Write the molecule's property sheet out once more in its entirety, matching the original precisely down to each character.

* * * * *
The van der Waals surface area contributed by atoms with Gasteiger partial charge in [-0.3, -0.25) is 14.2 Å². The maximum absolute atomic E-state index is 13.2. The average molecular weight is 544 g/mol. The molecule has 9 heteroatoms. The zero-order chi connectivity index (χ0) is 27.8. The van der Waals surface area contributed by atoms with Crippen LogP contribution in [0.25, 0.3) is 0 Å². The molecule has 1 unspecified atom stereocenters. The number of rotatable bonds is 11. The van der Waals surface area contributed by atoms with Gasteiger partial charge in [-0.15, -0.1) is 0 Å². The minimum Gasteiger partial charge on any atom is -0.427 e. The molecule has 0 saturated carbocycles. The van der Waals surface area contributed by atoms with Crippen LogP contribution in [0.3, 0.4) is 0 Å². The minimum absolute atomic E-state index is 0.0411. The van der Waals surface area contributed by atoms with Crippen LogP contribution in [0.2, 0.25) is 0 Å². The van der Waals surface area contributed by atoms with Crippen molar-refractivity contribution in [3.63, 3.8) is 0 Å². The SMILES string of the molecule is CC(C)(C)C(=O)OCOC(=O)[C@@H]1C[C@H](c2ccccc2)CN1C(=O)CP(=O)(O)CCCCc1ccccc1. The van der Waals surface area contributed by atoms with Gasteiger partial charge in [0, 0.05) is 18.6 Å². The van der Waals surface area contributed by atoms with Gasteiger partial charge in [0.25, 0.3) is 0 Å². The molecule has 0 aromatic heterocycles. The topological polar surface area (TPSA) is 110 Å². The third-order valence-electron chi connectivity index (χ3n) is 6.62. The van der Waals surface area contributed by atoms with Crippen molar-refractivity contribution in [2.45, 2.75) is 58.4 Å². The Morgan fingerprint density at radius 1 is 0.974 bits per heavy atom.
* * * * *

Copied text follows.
The van der Waals surface area contributed by atoms with Gasteiger partial charge in [-0.3, -0.25) is 14.2 Å². The maximum absolute atomic E-state index is 13.2. The average molecular weight is 544 g/mol. The molecule has 9 heteroatoms. The zero-order chi connectivity index (χ0) is 27.8. The van der Waals surface area contributed by atoms with Crippen LogP contribution in [0.25, 0.3) is 0 Å². The molecule has 1 unspecified atom stereocenters. The number of rotatable bonds is 11. The van der Waals surface area contributed by atoms with Gasteiger partial charge in [-0.15, -0.1) is 0 Å². The minimum Gasteiger partial charge on any atom is -0.427 e. The molecule has 0 saturated carbocycles. The van der Waals surface area contributed by atoms with Crippen LogP contribution in [0.3, 0.4) is 0 Å². The minimum absolute atomic E-state index is 0.0411. The van der Waals surface area contributed by atoms with Crippen LogP contribution in [0.2, 0.25) is 0 Å². The van der Waals surface area contributed by atoms with Crippen molar-refractivity contribution in [3.63, 3.8) is 0 Å². The SMILES string of the molecule is CC(C)(C)C(=O)OCOC(=O)[C@@H]1C[C@H](c2ccccc2)CN1C(=O)CP(=O)(O)CCCCc1ccccc1. The van der Waals surface area contributed by atoms with Gasteiger partial charge in [0, 0.05) is 18.6 Å². The van der Waals surface area contributed by atoms with Gasteiger partial charge in [0.25, 0.3) is 0 Å². The molecule has 0 aromatic heterocycles. The topological polar surface area (TPSA) is 110 Å². The third-order valence-electron chi connectivity index (χ3n) is 6.62. The van der Waals surface area contributed by atoms with Crippen molar-refractivity contribution in [2.45, 2.75) is 58.4 Å². The Morgan fingerprint density at radius 1 is 0.974 bits per heavy atom.